The Lightning had the second largest margin of points over the second place team–27 to 21 to the 1995-96 Cup champion Red Wings–since an official President’s Trophy was first awarded in 1985-86. Beyond their fourth-most-ever 132 points, Tampa Bay had passed every eye test as bulletproof: Dominant in goal, a nice mix of talent and experience on defense with one past Norris Trophy winner (Victor Hedman) a potential future one (Mikhail Sergachev) on defense, a scoring champion (Nikita Kucherov by 12 points) playing on the first of four name-your-poison lines.
Offensive dominance (36 goals more than any other team) always diminishes in the playoffs, when defenses tighten and it becomes more about when you score than about how many. After the Lightning rallied from two goals down to tie Game Four–who didn’t still think at that point this team was equipped to be the fifth in history to come back from 3-0? –the referee’s arm was up within seconds on a delayed Tampa Bay penalty. Bjorkstrand scored and Columbus impressively held for a period until the parade to the empty net was on.
Smart people always had expected Columbus to put up a good fight. Having traded away every No. 1 draft choice until 2089, the Jackets are more loaded than even the Department of Player Safety docket this round. With Sergei Bobrovsky and Artemi Panarin having refused to sign extensions, there has to be a clear sense of now or never for a Blue Jackets nucleus that has gone out in the first round in successive years, for a town that never has seen a second round before in 18 years of existence. Now that’s hunger.
The Jackets were streaky all season. They were mad at Bobrovsky for some of it. There were games they stunk worse than John Tortorella insists does a press interview room. Builds character. Losing streaks we mean, not body odor.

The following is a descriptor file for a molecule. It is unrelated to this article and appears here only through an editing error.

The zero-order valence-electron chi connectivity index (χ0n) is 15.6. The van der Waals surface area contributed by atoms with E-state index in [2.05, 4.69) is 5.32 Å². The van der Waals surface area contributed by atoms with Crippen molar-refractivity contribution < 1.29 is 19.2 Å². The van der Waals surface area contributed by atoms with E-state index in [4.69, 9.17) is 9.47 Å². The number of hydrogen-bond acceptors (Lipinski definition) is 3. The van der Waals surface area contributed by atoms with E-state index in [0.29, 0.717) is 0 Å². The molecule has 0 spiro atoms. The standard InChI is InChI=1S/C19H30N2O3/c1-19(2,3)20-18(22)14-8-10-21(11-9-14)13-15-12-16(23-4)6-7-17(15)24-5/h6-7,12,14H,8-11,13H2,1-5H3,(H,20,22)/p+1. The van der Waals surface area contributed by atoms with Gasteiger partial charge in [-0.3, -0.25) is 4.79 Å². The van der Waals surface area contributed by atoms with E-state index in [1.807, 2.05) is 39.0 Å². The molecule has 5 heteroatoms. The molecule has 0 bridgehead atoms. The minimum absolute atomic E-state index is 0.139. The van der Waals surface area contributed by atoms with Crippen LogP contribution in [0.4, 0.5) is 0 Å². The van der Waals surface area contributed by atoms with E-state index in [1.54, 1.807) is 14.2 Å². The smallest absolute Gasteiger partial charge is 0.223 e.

“One of the greatest things that happened is going through a lot as a team,” said Torts. “Some off-ice stuff as far as our locker room was well chronicled.
“It kind of galvanized us.”
In the series, Bobrovsky outplayed Andrei Vasilevskiy by a little, not a lot. This was no goaltending breakdown by Tampa Bay, but an utter and shocking team collapse.
The Lightning got sloppy and blew Game One, and then, realizing the error of their ways, decided to get conservative, which was a big mistake for a team that lived off the rush and its creativity. “I thought much of the series we were kind of almost keeping it too simple,” said Tyler Johnson in one of the more insightful quotes you will read from a player during a playoff. “We have a lot of skill on our team; we just have to use it.
“As the (third) game wore on, we started to create some stuff. Just wish we could have done it a little sooner.”
It gets late early when a wonderful regular season is in sudden jeopardy. Big-time scorers no longer playing against a different club every night, but facing one team with a consistent seven-game strategy, struggle to keep their composure and, in Kucherov’s case, do something stupid, unconscionably leaving himself unavailable for Game Three when his team needed him the most.